Yes, it even explains the Pope. :o)

That the philosophy of Jesus has been distorted, twisted, and flat-out ignored by others who merely label themselves "Christians" (eg how can you truly obey the command to "turn the other cheek" while participating in a military organization that requires you to kill?) is a tragedy more or less unmatched in recorded human history. I readily admit and accept that the name of Christ has been abused by some of the most repulsive and frightening people to walk this Earth. Perhaps it is such an inviting target for deceivers because of its proven and considerable power to affect people?

The Bible outside the Gospels is worth reading for context, but I don't base my core beliefs on those texts. The Gospels themselves are enough for me to live on. If I had to "speak for God" I'd say that it cares less about what "holy" book we bury our noses in and what building we spend our time in over the weekend and more about how we treat all of our fellow humans.

If you want a more modern crystallization of what I believe, the closest I have found is this Bill Hicks bit:

"The world is like a ride at an amusement park. It goes up and down and round and round. It has thrills and chills and it's very brightly coloured and it's very loud and it's fun, for a while. Some people have been on the ride for a long time, and they begin to question: Is this real, or is this just a ride? And other people have remembered, and they come back to us, they say, "Hey, don't worry, don't be afraid, ever, because, this is just a ride ..." And we ... kill those people. Ha ha, "Shut him up. We have a lot invested in this ride. Shut him up. Look at my furrows of worry. Look at my big bank account and my family. This just has to be real." It's just a ride. But we always kill those good guys who try and tell us that, you ever notice that? And let the demons run amok. Jesus murdered; Martin Luther King murdered; Malcolm X murdered; Gandhi murdered; John Lennon murdered; Reagan ... wounded. But it doesn't matter because: It's just a ride. And we can change it anytime we want. It's only a choice. No effort, no work, no job, no savings and money. A choice, right now, between fear and love.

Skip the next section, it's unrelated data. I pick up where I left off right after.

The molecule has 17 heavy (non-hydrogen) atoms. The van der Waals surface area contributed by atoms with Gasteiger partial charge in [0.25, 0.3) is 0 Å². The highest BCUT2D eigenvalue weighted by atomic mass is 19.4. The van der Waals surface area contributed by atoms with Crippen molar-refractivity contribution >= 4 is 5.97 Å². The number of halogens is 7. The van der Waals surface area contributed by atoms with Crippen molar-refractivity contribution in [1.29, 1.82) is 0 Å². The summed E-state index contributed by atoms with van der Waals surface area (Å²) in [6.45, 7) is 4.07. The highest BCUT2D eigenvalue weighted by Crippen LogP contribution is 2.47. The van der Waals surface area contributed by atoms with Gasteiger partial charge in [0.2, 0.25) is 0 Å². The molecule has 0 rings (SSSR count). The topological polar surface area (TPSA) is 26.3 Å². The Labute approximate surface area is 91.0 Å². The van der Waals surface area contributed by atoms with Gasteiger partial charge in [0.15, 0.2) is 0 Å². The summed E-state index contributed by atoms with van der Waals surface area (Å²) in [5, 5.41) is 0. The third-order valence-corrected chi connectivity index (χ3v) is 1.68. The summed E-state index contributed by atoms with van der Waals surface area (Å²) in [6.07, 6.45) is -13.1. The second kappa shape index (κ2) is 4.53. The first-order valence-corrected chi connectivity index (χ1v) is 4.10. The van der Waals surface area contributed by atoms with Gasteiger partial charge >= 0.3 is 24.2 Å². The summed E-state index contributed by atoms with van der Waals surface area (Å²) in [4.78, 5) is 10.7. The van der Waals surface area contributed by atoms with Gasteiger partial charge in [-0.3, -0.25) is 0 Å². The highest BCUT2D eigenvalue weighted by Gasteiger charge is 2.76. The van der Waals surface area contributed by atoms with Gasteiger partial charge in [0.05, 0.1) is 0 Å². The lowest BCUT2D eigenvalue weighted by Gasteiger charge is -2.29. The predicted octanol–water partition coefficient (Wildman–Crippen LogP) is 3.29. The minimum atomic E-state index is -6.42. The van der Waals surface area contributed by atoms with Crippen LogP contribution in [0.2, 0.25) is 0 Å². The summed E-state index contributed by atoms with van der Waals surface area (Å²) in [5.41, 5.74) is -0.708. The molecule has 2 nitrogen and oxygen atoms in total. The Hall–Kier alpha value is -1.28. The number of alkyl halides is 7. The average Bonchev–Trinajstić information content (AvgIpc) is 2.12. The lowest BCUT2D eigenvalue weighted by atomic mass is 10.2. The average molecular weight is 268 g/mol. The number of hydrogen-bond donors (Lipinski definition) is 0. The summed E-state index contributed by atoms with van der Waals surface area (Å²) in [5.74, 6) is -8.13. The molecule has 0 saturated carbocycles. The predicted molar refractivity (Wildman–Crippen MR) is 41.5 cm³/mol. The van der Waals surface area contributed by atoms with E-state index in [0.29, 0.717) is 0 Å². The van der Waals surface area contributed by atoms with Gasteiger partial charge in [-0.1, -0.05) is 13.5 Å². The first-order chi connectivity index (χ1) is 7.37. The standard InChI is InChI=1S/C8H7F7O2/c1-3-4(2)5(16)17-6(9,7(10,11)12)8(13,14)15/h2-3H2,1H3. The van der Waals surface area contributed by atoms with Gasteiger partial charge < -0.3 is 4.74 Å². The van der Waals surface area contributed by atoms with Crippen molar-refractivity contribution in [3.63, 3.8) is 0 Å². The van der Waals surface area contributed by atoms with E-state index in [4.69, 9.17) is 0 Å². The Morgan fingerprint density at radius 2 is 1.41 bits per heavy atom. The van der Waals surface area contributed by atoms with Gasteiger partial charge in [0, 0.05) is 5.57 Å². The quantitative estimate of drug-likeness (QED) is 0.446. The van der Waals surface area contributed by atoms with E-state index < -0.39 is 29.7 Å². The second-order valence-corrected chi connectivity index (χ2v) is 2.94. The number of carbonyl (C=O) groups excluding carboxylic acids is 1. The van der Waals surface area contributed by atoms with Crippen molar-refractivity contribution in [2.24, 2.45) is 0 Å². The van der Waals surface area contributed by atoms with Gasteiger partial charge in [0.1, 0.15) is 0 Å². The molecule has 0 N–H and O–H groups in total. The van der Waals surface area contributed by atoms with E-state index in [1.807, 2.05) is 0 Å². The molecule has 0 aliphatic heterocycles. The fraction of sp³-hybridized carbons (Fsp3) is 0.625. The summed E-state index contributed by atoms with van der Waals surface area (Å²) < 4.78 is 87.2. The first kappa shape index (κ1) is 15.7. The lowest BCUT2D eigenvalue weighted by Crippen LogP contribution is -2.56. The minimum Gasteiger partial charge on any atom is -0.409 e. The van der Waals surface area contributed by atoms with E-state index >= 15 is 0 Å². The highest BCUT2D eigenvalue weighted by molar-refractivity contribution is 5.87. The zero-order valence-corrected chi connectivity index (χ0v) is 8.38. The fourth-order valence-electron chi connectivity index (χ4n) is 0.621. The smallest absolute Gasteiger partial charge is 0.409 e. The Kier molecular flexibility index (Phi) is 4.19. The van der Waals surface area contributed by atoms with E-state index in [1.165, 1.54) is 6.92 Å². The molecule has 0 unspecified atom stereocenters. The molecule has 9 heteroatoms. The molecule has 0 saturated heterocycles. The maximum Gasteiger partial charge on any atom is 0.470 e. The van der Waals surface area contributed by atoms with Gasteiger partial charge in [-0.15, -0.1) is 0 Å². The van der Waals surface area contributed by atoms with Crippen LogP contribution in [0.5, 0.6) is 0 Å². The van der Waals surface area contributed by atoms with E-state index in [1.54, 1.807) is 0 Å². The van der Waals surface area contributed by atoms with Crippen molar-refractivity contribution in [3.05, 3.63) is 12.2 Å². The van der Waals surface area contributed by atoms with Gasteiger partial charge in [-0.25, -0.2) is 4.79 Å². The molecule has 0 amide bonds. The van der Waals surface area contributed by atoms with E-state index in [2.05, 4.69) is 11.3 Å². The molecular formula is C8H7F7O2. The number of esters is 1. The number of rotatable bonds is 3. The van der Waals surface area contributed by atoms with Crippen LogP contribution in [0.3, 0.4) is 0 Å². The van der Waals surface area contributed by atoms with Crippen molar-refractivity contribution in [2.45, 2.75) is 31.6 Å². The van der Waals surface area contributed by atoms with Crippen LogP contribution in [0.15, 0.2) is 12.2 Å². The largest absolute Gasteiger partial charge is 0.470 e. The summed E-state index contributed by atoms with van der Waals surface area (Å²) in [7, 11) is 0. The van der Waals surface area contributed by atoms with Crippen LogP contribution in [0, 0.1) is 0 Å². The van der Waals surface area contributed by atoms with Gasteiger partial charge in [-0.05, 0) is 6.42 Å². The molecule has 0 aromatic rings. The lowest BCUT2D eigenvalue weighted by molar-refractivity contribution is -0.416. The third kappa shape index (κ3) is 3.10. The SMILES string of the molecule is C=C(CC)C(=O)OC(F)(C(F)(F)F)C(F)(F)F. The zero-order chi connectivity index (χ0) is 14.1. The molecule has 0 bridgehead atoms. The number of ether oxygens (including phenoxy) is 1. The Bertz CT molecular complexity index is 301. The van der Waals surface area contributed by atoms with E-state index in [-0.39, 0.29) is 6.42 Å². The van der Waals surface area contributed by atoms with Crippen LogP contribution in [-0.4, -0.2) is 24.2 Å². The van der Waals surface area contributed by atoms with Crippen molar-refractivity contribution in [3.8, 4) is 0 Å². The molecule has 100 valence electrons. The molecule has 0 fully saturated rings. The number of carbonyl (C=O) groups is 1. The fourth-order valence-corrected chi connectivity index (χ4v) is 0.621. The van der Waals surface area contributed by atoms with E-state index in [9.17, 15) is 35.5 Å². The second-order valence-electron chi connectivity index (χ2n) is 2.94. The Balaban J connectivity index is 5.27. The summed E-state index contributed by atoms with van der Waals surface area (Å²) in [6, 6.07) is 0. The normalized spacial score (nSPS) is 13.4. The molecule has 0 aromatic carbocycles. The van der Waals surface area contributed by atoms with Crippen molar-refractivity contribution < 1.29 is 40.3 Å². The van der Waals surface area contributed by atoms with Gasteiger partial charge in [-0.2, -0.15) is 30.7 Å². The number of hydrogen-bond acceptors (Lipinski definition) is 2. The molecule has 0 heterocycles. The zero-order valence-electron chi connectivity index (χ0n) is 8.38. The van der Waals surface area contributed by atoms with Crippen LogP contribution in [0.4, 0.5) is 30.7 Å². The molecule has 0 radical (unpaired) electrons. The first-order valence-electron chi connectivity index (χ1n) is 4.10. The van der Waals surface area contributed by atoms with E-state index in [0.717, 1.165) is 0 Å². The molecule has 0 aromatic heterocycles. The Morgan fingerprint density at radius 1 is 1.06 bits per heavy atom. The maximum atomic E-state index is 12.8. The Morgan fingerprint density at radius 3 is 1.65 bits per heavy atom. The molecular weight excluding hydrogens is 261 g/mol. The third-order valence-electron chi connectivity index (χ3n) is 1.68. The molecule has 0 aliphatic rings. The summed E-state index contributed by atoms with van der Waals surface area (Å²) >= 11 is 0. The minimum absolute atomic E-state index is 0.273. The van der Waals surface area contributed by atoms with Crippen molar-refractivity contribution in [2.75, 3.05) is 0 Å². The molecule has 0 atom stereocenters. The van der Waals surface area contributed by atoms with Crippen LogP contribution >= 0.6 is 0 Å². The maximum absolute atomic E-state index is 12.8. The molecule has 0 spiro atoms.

The eyes of fear want you to put bigger locks on your doors, buy guns, close yourself off. The eyes of love, instead, see all of us as one. Here's what we can do to change the world, right now, to a better ride. Take all that money that we spend on weapons and defenses each year and instead spend it feeding and clothing and educating the poor of the world, which it would pay for many times over, not one human being excluded, and we could explore space, together, both inner and outer, forever, in peace. Thank you very much, you've been great."

The only good things that religion can do are 1) move people away from dogma, selfishness and tribalism, and 2) teach people to care for this planet.

Any religion that

Re:Nuh-uh! (1)

terrahertz (911030) | more than 7 years ago | (#16705909)

I want to keep our discussion going (and I already have several ideas to share about what you said above) but it seems like your response was truncated. Can you repost?

Re:Nuh-uh! (1)

Dystopian Rebel (714995) | more than 7 years ago | (#16707391)

This was the intended post. I pasted some of your text for reference while writing and then forgot to delete it. Silly monkey!

= = =

Terrahertz, I appreciate your considered reply. I want to let you know that I read the references you cited.

At best, a religion can give a person a philosophy for facing tough times. A positive attitude helps people survive prolonged exposure to doctors and in general makes things seem easier to endure.

Unfortunately, so do insanity and dementia. So the challenge for the Faithful is to prove that they're not insane or demented.

When I see religious zealots condemning scientific research and killing people in the name of Tribe, Scripture, and Kalashnikov, I have to say that these zealots have by their actions classified themselves.

Bill Hicks seems likable. But the holographic explanation and the Christian Trinity are complicated theories for the world in which we live.

Six billion monkeys who only needed cunning, aggressiveness, and a small measure of sociability to survive explains it all much more simply.

Yes, it even explains the Pope. :o)

Re:Nuh-uh! (1)

unity100 (970058) | more than 7 years ago | (#16695863)

ease up man. you have fallen into one major ironic gig.

also you got me going there : and the 700,000 Iraqis who are now dead because Haliburton shares needed a boost.

Re:Nuh-uh! (1)

RockModeNick (617483) | more than 7 years ago | (#16697303)